The danger of urging a “war on war” of course, is that it simply ends up with more war – replacing one oppressive figurehead or system with another. This happens especially when the desire for liberation is intermixed with feelings of revenge and hatred, rather than with pity, for those currently maintaining the system. The whole point of the insanity of war is that it is us fighting ourselves, and so to see our leaders and elites as other, as less, as deserving of the revolution that’s coming their way, is to fall into a very similar mind-set that they already have: of Them and Us.
So when Friedrich calls on the “war of the deceived against the deceivers”, “the victimised against the profiteers”, or “the tortured against the tortured”, it has to be understood in this context: i.e., not as literal war. Calling one’s opponents “scum” (as I have seen on many of today’s oppositional placards) is, I would argue, the quickest way into the next cycle of deception and victimisation.
It is perhaps relevant here to note that our word for “war” is derived from an Old Saxon word meaning “to confuse” or “to perplex” – which is exactly what most governments intent on going to war are so keen on doing. Waking up from this confusion is really what War against War! is all about: “To all regions that have ears to hear I call out but two words and these are Man and Love … And as we all, all human beings, equally feel joy and pain, let us fight unitedly against the common monstrous enemy, War” (Friedrich, introduction to War against War!). As mankind starts to awaken and begins to understand the processes which have been used to keep our shared humanity submerged and unconscious, a subtle but profound shift occurs – from self-interest to social-interest, and from corporeal war to mental war. In Blake’s work, how we view war is ultimately a question of vision, and he urges us to recalibrate and elevate our view of humanity (that is, of our own humanity) in order to challenge and effectively undermine the basis of the pathology that lies behind all appeals to war. This inevitably entails a change in how the human imagination, which is for Blake the basic operating system of man, functions and is perceived:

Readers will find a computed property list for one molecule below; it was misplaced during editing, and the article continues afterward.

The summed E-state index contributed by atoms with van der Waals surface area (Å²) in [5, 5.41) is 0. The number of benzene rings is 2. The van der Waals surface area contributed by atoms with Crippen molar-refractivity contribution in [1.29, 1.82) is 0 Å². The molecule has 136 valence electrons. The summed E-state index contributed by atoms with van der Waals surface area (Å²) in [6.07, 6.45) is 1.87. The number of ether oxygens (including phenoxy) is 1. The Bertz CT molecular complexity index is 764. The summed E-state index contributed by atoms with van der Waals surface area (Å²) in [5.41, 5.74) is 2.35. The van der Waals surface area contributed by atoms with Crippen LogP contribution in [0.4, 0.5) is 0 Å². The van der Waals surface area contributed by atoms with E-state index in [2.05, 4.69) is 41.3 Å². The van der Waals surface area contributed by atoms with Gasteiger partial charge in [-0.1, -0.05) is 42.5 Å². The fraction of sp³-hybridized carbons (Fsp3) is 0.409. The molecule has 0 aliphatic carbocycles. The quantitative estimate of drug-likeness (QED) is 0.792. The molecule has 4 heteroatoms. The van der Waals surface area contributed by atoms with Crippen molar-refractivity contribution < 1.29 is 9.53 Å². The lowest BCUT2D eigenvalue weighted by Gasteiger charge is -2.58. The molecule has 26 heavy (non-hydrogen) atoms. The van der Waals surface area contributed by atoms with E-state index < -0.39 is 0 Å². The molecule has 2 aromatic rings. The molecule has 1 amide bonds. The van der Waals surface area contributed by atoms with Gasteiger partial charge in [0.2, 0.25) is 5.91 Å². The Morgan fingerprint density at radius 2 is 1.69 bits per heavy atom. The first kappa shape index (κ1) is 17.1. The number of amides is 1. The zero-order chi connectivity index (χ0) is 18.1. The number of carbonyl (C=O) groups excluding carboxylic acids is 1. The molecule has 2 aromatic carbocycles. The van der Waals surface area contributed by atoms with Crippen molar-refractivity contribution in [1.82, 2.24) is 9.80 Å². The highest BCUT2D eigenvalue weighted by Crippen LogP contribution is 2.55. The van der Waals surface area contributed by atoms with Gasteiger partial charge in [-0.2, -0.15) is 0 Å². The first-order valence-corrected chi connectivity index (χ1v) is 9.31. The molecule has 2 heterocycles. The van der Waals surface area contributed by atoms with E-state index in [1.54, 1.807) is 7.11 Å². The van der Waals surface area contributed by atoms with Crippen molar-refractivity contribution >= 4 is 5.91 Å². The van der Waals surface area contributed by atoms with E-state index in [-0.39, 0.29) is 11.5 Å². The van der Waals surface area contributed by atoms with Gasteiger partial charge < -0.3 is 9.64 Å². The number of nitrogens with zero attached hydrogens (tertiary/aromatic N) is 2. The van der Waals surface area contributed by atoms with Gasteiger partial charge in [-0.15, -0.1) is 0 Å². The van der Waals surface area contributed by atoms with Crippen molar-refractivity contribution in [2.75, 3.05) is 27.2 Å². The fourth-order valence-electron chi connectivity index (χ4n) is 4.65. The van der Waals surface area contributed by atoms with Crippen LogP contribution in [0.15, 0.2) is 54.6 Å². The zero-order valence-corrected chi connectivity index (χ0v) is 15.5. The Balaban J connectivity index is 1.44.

Urthona [the Human Imagination] rises from the ruinous walls
In all his ancient strength to form the golden armour
For intellectual War The war of swords departed now
“Intellectual War”: this is the true business of the human intellect, Blake suggests, and the literal “war of swords” is a crude perversion of it. As the modern media pervasively demonstrates, war is conducted precisely to stop people thinking, to prevent “mental fight”. “Therefore let us, who are fighters,” Friedrich urges, “join the war against war, let us examine the causes and the nature of war so that, armed with the weapon of knowledge and the sharp sword of the mind, we may emerge victorious from the fight.” And surely that is a war worth fighting.
Rod Tweedy is the author of The God of the Left Hemisphere: Blake, Bolte Taylor, and the Myth of Creation, a study of Blake’s work in the light of modern neuroscience, and the editor of The Political Self: Understanding the Social Context for Mental Illness. He is an active supporter of Veterans for Peace UK and an enthusiastic supporter of the user-led mental health organization, Mental Fight Club. This review was originally written for Veterans for Peace UK and is reprinted by kind permission of VFP UK.